The Democrat’s “middle class tax cut” is a populist red herring [Reader Post]


Note: This post was written before last night’s agreement. That agreement does nothing to change the facts discussed in this piece or the conclusions drawn by the author.

I want to make my priorities clear from the start. One: middle class families need permanent tax relief. And two: I believe we can’t afford to borrow and spend another $700 billion on permanent tax cuts for millionaires and billionaires.

That is a line from President Obama’s weekly radio address last week. He’s referring to the coming tax hikes as the Bush Tax Cuts are due to sunset on December 31st. Interestingly, the reason the sunset provision is there in the first place is because Tom Daschle, (the then Democrat leader in the Senate) threatened a filibuster without it. That phrase tells you everything you need to know about President Obama’s sincerity when he talks about putting jobs and the economy first.

On Friday the unemployment numbers came out and the rate had crept back up to 9.8% as employers added a mere 39,000 jobs in October. At the same time President Obama and the Democrats are seeking to extend unemployment benefits beyond the already unprecedented 99 week limit. Ninety-nine weeks! That is two years of receiving a government check for doing nothing. (That doesn’t’ mean that unemployed people are literally doing nothing, but by definition they are not working.) I’m not sure how long it takes to develop a bad habit, but two years is probably a pretty good start. That causes one to wonder what is the bad habit forming effect of a government check on someone who has been receiving welfare for years…

Back to the Democrat red herring.

As President Obama’s words demonstrate, the Democrats are seeking to manipulate the conversation using populist rhetoric to demonize the rich. At the core of their “solution” to our financial problems is their effort to raise taxes on the “millionaires and billionaires” while giving the middle class a tax cut. Republicans are fighting this effort, suggesting that doing so will harm job growth. The GOP position is based on the fact that small businesses are the engine of the American economy and create three out of every four new jobs in the country. That’s relevant because most small businesses owners file their taxes using personal income tax returns… and those are where the taxes are going to go up. Here are the numbers for the top two tax brackets:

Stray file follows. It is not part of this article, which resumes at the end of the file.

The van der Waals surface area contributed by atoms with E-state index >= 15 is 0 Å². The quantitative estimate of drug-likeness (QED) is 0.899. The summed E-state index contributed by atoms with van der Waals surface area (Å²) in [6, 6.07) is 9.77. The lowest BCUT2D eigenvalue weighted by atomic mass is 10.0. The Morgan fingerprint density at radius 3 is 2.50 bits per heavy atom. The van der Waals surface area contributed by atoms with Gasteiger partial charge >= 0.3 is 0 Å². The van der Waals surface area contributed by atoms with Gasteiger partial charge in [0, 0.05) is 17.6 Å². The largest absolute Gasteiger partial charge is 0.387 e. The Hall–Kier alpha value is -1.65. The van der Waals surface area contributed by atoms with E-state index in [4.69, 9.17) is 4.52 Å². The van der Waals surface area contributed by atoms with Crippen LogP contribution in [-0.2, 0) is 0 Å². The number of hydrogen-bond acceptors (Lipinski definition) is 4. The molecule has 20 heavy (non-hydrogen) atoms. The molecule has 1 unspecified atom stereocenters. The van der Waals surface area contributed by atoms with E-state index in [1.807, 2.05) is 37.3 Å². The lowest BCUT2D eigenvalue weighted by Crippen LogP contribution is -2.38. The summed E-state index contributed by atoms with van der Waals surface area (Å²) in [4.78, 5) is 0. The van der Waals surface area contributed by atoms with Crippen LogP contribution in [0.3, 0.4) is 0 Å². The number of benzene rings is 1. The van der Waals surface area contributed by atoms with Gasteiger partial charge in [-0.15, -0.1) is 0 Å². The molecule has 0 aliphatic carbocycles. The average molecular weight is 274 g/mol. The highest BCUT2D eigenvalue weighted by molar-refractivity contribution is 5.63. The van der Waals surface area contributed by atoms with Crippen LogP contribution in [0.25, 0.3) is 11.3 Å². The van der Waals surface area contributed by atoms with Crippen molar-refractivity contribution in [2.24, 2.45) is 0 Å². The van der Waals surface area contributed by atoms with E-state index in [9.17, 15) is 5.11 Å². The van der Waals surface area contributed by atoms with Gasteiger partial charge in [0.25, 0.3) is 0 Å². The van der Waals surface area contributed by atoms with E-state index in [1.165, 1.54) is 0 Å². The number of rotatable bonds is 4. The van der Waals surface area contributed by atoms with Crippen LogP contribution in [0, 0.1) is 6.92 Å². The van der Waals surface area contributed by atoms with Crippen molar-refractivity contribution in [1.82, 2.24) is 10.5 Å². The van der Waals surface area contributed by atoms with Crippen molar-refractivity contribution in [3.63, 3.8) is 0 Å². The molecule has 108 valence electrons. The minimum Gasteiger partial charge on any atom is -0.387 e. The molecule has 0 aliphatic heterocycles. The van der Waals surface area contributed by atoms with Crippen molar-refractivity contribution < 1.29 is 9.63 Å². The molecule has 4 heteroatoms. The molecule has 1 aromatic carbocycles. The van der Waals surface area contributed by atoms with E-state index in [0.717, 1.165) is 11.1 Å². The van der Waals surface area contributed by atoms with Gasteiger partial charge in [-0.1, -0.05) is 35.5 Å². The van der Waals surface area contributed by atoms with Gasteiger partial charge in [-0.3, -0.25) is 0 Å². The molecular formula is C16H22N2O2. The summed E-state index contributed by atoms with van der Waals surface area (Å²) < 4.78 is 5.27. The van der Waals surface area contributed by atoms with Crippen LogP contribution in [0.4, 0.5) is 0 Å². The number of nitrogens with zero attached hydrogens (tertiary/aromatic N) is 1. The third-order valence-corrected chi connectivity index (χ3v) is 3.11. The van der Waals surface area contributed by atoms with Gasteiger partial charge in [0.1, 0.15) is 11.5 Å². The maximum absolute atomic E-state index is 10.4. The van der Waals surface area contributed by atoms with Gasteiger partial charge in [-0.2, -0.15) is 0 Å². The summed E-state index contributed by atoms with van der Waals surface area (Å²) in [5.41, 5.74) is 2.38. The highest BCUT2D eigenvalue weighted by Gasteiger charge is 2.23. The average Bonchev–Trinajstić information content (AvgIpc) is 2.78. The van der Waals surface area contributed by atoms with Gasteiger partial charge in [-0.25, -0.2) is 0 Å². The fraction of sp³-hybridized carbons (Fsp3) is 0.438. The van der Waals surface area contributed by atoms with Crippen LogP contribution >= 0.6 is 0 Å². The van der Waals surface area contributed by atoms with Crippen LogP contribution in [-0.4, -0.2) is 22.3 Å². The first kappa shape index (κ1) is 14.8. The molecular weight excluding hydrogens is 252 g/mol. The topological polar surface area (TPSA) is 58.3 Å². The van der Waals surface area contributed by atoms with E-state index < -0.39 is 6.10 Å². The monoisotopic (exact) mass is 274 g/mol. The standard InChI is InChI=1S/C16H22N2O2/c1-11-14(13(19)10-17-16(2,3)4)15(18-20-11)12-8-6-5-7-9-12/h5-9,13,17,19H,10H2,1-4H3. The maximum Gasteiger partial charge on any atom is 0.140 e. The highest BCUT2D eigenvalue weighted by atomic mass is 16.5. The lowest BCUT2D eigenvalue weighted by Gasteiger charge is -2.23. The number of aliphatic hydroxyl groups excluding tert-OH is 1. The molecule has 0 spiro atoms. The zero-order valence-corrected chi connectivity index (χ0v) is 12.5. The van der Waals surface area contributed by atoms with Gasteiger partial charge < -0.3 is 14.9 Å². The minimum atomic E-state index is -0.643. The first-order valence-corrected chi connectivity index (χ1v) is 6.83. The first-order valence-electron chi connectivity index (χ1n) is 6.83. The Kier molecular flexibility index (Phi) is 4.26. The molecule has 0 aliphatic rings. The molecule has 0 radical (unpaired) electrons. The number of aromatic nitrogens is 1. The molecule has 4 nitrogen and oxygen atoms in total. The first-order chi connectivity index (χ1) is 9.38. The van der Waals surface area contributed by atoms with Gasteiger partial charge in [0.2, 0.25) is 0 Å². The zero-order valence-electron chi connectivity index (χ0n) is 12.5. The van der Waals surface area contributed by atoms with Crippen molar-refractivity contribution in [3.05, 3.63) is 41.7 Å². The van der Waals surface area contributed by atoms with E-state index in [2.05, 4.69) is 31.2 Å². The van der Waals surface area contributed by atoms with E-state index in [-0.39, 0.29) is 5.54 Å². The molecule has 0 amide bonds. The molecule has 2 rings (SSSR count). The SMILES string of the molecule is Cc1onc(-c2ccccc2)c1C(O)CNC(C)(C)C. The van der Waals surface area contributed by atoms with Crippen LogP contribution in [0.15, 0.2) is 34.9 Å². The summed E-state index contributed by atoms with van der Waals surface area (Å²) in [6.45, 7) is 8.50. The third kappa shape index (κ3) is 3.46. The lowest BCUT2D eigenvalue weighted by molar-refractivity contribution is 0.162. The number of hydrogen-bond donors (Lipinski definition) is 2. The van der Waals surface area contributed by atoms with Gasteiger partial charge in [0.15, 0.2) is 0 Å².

For those in the second highest bracket – families with income between $171,851 and $373,650 – their tax bill is going to increase by ten percent as the rate moves from 33% to 36%. For those in the highest tax bracket – families with income above $373,650 – they will see their tax bill rise by 13% as the rate jumps from 35% to 39.6%.

Democrats are quick to point out that only 3% of small business filers are subject to the two highest tax brackets. That is true. Most small businesses are sole proprietorships where the business in question is a side venture to supplement income. Think of someone who sells comic books on eBay, dabbles as a real estate agent or designs websites on the side. What is far more important however is that while only 3% of small businesses are subject to the highest tax rates, the businesses that make up that 3% represent 44% of all small business income. Let’s do a little math problem:

IF: Small business represents over 75% of all net new job creation in the Unite States;
AND IF: 3% of small businesses generate 44% of all small business income and a similar number of jobs;
AND IF: Democrats want to raise taxes on the small businesses that fall in that 3%;